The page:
Also, to toot my Canadian horn – the more I learn of other distillate styles, the more I’m impressed with Canadian product as being so diverse in natural flavour: diverse stills (column, pot, hybrid), grain (corn, wheat, barley, triticale, rye – and all malted and/or unmalted), casks (refill, bourbon, sherry, port, rum, cognac, new and more), and different yeasts and fermentation regimes different yeast strains and fermentation regimes. And some big distilleries. Too bad Canada hasn’t talked about itself enough so people actually know what’s out here. And too bad a number of micro-distillers in Canada still only want to replicate Scotch rather than speak with a more Canadian voice….

Review: Tyrconnell Madeira Finish 10 Years Old Single Malt Irish Whiskey by Jason Hambrey

Tyrconnell Madeira.jpg
ABV
46%
Aging
10 Years American Oak; Finished in Madeira casks
Recipe
100% Malted Barley
Distiller Cooley (Louth, Ireland)

Madeira is one of my favourite fortified wines - made on the small Portugese island of Madeira (beautiful, if you ever fancy a visit to a wild island in the middle of the ocean with lush forests and mountains - who wouldn't?). The wine is made to favour oxidation, matured in heated tanks or in oak in warm warehouses. It's like extreme sherry - very rich, and generally less sweet than port or sherry. Tyrconnel finished 10 year old Irish single malt in Madeira casks - I like the vintage style label. Here we have it:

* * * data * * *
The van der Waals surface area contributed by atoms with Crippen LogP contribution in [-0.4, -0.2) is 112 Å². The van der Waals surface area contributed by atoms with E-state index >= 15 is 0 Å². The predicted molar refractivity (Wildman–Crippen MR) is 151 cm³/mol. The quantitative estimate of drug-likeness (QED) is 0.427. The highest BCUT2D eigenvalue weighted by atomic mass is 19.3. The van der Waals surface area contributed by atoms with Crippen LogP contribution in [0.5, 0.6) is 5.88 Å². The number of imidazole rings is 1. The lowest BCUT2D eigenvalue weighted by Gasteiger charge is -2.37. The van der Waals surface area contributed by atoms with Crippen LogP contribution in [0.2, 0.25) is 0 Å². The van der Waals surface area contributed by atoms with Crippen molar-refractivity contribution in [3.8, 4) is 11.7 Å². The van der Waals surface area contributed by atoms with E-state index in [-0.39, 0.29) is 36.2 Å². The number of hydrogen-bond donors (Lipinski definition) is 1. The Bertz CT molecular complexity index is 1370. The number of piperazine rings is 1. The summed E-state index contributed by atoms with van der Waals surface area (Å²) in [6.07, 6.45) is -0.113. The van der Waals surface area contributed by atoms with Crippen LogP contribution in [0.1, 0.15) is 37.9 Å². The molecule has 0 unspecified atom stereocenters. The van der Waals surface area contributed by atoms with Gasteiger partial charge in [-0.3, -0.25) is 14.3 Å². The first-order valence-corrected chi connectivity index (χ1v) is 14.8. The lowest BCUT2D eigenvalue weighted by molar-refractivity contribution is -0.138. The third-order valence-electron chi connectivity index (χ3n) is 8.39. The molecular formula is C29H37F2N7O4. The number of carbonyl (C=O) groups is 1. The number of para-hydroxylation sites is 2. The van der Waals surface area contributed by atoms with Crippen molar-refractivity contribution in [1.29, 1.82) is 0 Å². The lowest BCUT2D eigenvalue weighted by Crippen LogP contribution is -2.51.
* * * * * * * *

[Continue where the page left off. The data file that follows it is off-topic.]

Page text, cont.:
Review (2018)

  • Batch: N/A
  • Bottling Code:  L14114 04/11/14
  • Bottling Date: 2014

Slightly rubbery and sulphury (ever so slight), with lots of dried fruit – dried mango, raisins, dried cherry, dried papaya, dried pear – also dust, old black licorice candy, macadamia nuts, and wet, mossy oak. The palate has a mix of earthy malt, mixed dried fruit, black licorice, almond, rancio, and a sharp nutty character right at the end. The finish is full of rancio and oxidized wine, wine gums, hazlenut, and clove. Great body on the finish – this is always important

Very complex, and quite unique. The sulphur edge is just about perfect. Really nice mix of dried fruit and earthiness.

Score: 88/100

Value: 68/100 (based on $80)


Review: Tyrconnell Single Malt Irish Whiskey by Jason Hambrey

Tyrconnell 1.jpg
ABV
43%
Aging
N/A
Recipe
100% Malted Barley
Distiller Cooley (Louth, Ireland)

A single malt, double distilled, at Cooley - this is named after a racehorse, Tyrconnell, which captured the imagination of a distiller who consequently named a single malt after the chestnut colt.  Like Connemara, it is maintained by Kilbeggan who are still using stocks of single malt from Cooley distillery - though, perhaps, the juice in the bottle is now from the distillery which commenced distillation in 2010 after being shut down since 1954. Perhaps it's a mix of Kilbeggan and Cooley now, but I'm not sure. Regardless, to the whiskey!